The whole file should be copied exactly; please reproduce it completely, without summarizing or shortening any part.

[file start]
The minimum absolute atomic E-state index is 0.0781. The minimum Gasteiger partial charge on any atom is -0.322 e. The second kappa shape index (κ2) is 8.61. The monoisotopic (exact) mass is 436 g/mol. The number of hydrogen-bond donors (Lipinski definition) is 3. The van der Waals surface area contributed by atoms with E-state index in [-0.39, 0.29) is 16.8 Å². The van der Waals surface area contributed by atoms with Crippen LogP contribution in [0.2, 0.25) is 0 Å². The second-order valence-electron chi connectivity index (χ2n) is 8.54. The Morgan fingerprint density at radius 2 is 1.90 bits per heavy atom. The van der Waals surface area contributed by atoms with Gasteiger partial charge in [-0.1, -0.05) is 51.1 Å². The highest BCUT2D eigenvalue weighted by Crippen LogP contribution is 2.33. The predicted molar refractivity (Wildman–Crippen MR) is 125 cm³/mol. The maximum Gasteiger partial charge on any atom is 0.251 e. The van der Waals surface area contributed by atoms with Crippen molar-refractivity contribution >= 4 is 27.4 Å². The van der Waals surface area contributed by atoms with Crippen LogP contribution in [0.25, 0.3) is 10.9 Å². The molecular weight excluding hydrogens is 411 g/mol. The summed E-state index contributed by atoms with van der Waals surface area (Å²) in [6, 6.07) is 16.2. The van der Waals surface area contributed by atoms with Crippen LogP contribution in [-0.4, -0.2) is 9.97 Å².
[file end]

The minimum absolute atomic E-state index is 0.0781. The minimum Gasteiger partial charge on any atom is -0.322 e. The second kappa shape index (κ2) is 8.61. The monoisotopic (exact) mass is 436 g/mol. The number of hydrogen-bond donors (Lipinski definition) is 3. The van der Waals surface area contributed by atoms with E-state index in [-0.39, 0.29) is 16.8 Å². The van der Waals surface area contributed by atoms with Crippen LogP contribution in [0.2, 0.25) is 0 Å². The second-order valence-electron chi connectivity index (χ2n) is 8.54. The Morgan fingerprint density at radius 2 is 1.90 bits per heavy atom. The van der Waals surface area contributed by atoms with Gasteiger partial charge in [-0.1, -0.05) is 51.1 Å². The highest BCUT2D eigenvalue weighted by Crippen LogP contribution is 2.33. The predicted molar refractivity (Wildman–Crippen MR) is 125 cm³/mol. The maximum Gasteiger partial charge on any atom is 0.251 e. The van der Waals surface area contributed by atoms with Crippen molar-refractivity contribution >= 4 is 27.4 Å². The van der Waals surface area contributed by atoms with Crippen LogP contribution in [0.25, 0.3) is 10.9 Å². The molecular weight excluding hydrogens is 411 g/mol. The summed E-state index contributed by atoms with van der Waals surface area (Å²) in [6, 6.07) is 16.2. The van der Waals surface area contributed by atoms with Crippen LogP contribution in [-0.4, -0.2) is 9.97 Å².